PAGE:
And a member of Schoolcraft's expedition said that "the river is exceeding cold and clear and is filled with thousands of real mountain brook trout." In 1846 John St. John, a surveyor, wrote "It surpasses all other streams in its brook trout, some of them weighing ten pounds." Alexandar McDougall (McDouglall Springs) reported catching 4,000 pounds in one fishing trip in 1873. And the fishing stories continued through the 1870's. In 1877 John Bardon claims to have netted 1,500 pounds of trout but said there were "millions of trout still left." In 1878 another fisherman claimed to have caught 500 trout in 3 days using hook and line. Fish stories? Probably not. Regardless, such reports soon caught the eye of settlers of the East and with settlers came the loggers. SIDEBAR: The large brook trout St. John speaks of are the coaster brook trout of today. Brook trout are the only stream dwelling trout native to the Great Lakes. Coaster trout are those brook trout that are hatched in the river but spend their lives in the near shore waters of Lake Superior. Coasters generally weight between 2 and 3 pounds, but the largest on record was 14.5 pounds. Unfortunately, coasters were easy to catch and their numbers quickly declined. Currently there are several efforts underway to reestablish a population of coasters in Lake Superior.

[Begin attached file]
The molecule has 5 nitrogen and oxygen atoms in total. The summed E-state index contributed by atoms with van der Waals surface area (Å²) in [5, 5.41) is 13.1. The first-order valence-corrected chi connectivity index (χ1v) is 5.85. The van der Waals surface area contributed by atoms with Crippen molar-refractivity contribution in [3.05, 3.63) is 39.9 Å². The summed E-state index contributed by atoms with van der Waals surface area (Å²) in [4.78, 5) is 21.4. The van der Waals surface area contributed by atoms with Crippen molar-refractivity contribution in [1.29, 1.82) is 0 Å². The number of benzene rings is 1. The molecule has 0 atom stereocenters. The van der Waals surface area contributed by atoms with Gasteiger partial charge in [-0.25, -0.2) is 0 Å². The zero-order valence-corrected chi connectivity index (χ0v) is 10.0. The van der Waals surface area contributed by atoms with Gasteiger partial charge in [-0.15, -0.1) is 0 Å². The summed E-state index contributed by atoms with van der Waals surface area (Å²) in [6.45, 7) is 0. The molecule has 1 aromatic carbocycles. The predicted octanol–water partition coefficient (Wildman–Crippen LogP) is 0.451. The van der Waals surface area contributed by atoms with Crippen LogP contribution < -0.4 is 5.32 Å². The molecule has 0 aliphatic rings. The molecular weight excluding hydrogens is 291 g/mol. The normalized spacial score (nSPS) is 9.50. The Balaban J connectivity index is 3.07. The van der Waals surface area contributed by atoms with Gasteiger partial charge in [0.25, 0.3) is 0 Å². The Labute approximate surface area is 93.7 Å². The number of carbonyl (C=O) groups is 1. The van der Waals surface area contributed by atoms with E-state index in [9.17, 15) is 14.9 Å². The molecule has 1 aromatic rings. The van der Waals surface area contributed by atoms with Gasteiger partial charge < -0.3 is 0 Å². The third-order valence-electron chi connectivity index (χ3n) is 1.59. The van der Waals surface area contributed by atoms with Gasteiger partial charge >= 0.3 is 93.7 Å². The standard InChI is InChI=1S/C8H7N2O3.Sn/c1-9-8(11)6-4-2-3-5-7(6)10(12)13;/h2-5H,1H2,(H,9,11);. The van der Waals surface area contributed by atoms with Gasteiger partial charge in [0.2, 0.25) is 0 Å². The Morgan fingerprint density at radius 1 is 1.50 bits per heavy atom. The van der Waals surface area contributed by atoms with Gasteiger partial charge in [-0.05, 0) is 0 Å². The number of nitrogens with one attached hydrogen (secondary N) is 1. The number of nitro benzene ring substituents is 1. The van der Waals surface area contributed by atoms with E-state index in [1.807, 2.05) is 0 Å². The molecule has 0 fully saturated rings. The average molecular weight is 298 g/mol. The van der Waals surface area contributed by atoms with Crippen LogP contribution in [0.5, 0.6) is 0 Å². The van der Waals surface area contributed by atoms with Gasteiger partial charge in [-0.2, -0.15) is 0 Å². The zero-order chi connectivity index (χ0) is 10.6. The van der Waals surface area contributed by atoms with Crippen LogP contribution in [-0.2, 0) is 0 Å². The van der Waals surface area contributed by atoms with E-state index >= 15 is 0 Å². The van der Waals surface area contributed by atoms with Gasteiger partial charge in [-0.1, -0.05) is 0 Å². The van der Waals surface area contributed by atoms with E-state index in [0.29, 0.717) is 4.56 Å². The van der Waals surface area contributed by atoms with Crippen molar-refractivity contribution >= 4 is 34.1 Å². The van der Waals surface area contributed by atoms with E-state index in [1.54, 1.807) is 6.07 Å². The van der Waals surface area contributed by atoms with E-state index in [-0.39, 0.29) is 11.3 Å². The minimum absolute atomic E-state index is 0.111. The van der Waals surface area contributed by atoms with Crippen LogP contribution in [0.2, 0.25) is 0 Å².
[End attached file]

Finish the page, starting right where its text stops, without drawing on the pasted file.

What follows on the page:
By 1880 the railroad had made its way to Brule and the town was established by the Central and Southern Lumber operators. The Brule Lumber Co. owned over 3,000 acres of some of the best timber in the state. Over 50 million feet of logs were cut from the land.
Rich lumber companies meant rich company owners. Colonel Knight and Senator William Vilas, rich owners, saved parcels of land along the river for their lodges and clubs. In 1905 another aristocrat, Henry Clay Pierce, and some of his partners bought land on the Brule and called it Cedar Island. On this land is the state's first private fish hatchery. Clay also built a main lodge, dinning hall and small zoo. Eventually Pierce bought out the rest of his partners and fenced off the brook trout rearing ponds.
Other families also build club houses and estates. In 1887 a St. Paul club adopted the name Winneboujou - the name of a mystical Chippewa (Ojibway) prophet. Winneboujou is described as "a blithe spirit whose feats of strength and dexterity were matched by his sympathetic understanding of, and his abiding friendship for, all the members of the animal kingdom who inhabited his wilderness domain." The name and the club still exist today.